I blame Tolkien himself, not Ordway, even if it is her enthusiasm for source-hunting that brought me to this pass. In compiling her catalogue of references, Ordway was careful to consider only those books and authors whom she could verify Tolkien mentioned in his letters, nonfiction writings, and interviews. Like Ordway, I have spent years reading Tolkien’s letters for insight into his compositional process and purposes. I know most of the references she gives for things like hobbits and goblins. I have a fair number of them on my own bookshelves, so I am familiar with many of the examples she gives—but not all of them. I should, for example, have thought to read J.H. Shorthouse’s John Inglesant—mentioned by Tolkien at length in Letter 257 as a “melancholy warning” against wasting time over-explaining his own story-telling—but even Tolkien admitted that, although the book had seemed to him “queer, exciting, and debatable” in his youth, “few now find it possible to read.” And yet, it is impossible to read the passages from Shorthouse cited by Ordway and not see the influence they had on Tolkien’s own writing, down to the most resonant themes of his masterwork: the importance of Pity for the eventual destruction of the Ring, and the commingling of sorrow and joy in the Music which the minstrel played on the Field of Cormallen. I have until now always read the latter passage with a catch in my throat; reading it now, I feel numb realizing it is, in effect, paraphrased from Inglesant, “translated into sorrow,” you might say.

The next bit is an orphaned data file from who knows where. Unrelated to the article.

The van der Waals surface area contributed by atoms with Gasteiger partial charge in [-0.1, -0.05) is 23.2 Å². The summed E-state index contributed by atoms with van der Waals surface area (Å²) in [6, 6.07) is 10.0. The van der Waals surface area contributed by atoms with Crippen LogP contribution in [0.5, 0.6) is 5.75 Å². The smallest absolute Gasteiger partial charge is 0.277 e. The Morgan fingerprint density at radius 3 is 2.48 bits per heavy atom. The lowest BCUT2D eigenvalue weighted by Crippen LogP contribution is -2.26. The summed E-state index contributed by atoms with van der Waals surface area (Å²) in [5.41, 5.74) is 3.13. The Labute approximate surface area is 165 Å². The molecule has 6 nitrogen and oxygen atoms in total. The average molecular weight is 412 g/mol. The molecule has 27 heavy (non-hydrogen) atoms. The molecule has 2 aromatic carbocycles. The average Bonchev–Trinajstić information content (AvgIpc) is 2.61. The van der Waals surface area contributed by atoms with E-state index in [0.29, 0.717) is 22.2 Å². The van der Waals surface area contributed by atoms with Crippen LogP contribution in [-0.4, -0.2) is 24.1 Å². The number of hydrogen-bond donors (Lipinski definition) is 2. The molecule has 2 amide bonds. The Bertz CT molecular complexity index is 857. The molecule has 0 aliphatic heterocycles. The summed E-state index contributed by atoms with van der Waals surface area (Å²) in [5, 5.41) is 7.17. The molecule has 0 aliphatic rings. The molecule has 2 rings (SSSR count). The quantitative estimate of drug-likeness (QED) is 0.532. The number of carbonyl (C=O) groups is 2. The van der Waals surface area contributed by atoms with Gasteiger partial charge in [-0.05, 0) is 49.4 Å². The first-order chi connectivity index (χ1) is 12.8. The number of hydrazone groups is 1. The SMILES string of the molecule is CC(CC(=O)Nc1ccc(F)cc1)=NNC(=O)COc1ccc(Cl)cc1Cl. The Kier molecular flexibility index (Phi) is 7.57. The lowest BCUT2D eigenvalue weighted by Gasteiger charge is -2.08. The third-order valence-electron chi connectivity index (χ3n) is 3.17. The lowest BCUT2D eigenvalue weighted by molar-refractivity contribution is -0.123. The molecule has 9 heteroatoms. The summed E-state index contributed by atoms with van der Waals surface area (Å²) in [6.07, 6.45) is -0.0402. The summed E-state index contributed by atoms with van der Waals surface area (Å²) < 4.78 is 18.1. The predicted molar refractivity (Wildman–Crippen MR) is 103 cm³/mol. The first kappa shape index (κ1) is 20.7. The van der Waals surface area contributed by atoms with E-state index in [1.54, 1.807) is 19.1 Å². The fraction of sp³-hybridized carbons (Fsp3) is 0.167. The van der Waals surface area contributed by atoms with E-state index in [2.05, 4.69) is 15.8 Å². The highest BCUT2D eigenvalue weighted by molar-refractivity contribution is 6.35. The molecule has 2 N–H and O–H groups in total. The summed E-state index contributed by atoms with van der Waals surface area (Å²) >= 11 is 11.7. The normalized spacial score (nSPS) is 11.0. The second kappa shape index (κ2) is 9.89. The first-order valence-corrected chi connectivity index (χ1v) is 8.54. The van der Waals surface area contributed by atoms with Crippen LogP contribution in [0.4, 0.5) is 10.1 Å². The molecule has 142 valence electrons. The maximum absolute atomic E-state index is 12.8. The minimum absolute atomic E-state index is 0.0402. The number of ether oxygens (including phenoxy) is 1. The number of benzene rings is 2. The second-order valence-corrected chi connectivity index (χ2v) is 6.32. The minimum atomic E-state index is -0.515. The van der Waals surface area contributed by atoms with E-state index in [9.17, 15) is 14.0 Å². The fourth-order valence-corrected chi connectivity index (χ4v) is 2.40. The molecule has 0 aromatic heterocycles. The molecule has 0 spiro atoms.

We should not expect a story-teller to footnote his own samplings from the great Cauldron of Story on which all stories depend. It is much better, surely, to enjoy the soup as soup, the story as a story, rather than spend our time parsing the ingredients. But is it too much to ask of an author who, when asked about the sources for his own characters and plots, claims to have no memory of where his ideas come from, to remember his own friends’ creations? Or not to pretend that his characters have a more transcendent source than his boyhood reading? If I was shocked to learn that the association between sweetness, discord, contrasting musical themes, sorrow, and joy played out on the Field of Cormallen had roots in Mr. Shorthouse’s romantic Catholic lunacy, I was frankly horrified to realize that Treebeard is a green bushy version of C. S. Lewis’s Malacandrian sorns and that, far from being purely a penitential reflection of Our Lady, Galadriel is more likely directly modeled on Rider Haggard’s ancient and beautiful, but evil and murderous “She-who-must-be-obeyed.”